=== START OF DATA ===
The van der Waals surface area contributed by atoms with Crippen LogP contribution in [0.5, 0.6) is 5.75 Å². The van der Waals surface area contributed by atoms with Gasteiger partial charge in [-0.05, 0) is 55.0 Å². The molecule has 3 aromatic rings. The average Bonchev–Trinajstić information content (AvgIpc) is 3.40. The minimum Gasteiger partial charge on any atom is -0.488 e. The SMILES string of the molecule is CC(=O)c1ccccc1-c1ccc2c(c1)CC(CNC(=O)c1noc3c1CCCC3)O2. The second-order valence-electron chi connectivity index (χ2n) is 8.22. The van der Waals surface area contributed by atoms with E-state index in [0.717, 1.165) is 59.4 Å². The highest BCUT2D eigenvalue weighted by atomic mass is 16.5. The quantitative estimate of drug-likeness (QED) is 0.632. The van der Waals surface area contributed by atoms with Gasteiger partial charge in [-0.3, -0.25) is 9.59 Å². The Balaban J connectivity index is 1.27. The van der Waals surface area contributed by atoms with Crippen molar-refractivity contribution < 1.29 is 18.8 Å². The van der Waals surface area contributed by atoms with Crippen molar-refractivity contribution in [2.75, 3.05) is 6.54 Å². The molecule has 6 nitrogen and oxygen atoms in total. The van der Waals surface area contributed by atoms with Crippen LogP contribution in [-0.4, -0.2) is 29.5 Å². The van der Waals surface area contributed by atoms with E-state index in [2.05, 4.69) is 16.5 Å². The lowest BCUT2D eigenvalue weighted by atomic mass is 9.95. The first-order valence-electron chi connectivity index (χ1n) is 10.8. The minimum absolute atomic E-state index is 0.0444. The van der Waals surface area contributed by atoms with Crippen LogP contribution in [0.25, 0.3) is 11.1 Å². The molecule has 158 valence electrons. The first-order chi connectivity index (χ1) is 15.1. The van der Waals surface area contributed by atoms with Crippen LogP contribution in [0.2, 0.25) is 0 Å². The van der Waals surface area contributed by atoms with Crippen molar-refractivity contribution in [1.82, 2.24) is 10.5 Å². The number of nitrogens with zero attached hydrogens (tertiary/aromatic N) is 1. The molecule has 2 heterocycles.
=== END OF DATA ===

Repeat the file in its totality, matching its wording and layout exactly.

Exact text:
The van der Waals surface area contributed by atoms with Crippen LogP contribution in [0.5, 0.6) is 5.75 Å². The van der Waals surface area contributed by atoms with Gasteiger partial charge in [-0.05, 0) is 55.0 Å². The molecule has 3 aromatic rings. The average Bonchev–Trinajstić information content (AvgIpc) is 3.40. The minimum Gasteiger partial charge on any atom is -0.488 e. The SMILES string of the molecule is CC(=O)c1ccccc1-c1ccc2c(c1)CC(CNC(=O)c1noc3c1CCCC3)O2. The second-order valence-electron chi connectivity index (χ2n) is 8.22. The van der Waals surface area contributed by atoms with E-state index in [0.717, 1.165) is 59.4 Å². The highest BCUT2D eigenvalue weighted by atomic mass is 16.5. The quantitative estimate of drug-likeness (QED) is 0.632. The van der Waals surface area contributed by atoms with Gasteiger partial charge in [-0.3, -0.25) is 9.59 Å². The Balaban J connectivity index is 1.27. The van der Waals surface area contributed by atoms with Crippen molar-refractivity contribution < 1.29 is 18.8 Å². The van der Waals surface area contributed by atoms with Crippen molar-refractivity contribution in [2.75, 3.05) is 6.54 Å². The molecule has 6 nitrogen and oxygen atoms in total. The van der Waals surface area contributed by atoms with Crippen LogP contribution in [-0.4, -0.2) is 29.5 Å². The van der Waals surface area contributed by atoms with E-state index in [2.05, 4.69) is 16.5 Å². The lowest BCUT2D eigenvalue weighted by atomic mass is 9.95. The first-order valence-electron chi connectivity index (χ1n) is 10.8. The minimum absolute atomic E-state index is 0.0444. The van der Waals surface area contributed by atoms with Crippen LogP contribution in [0.25, 0.3) is 11.1 Å². The molecule has 158 valence electrons. The first-order chi connectivity index (χ1) is 15.1. The van der Waals surface area contributed by atoms with Crippen LogP contribution in [0.2, 0.25) is 0 Å². The van der Waals surface area contributed by atoms with Crippen molar-refractivity contribution in [1.82, 2.24) is 10.5 Å². The number of nitrogens with zero attached hydrogens (tertiary/aromatic N) is 1. The molecule has 2 heterocycles.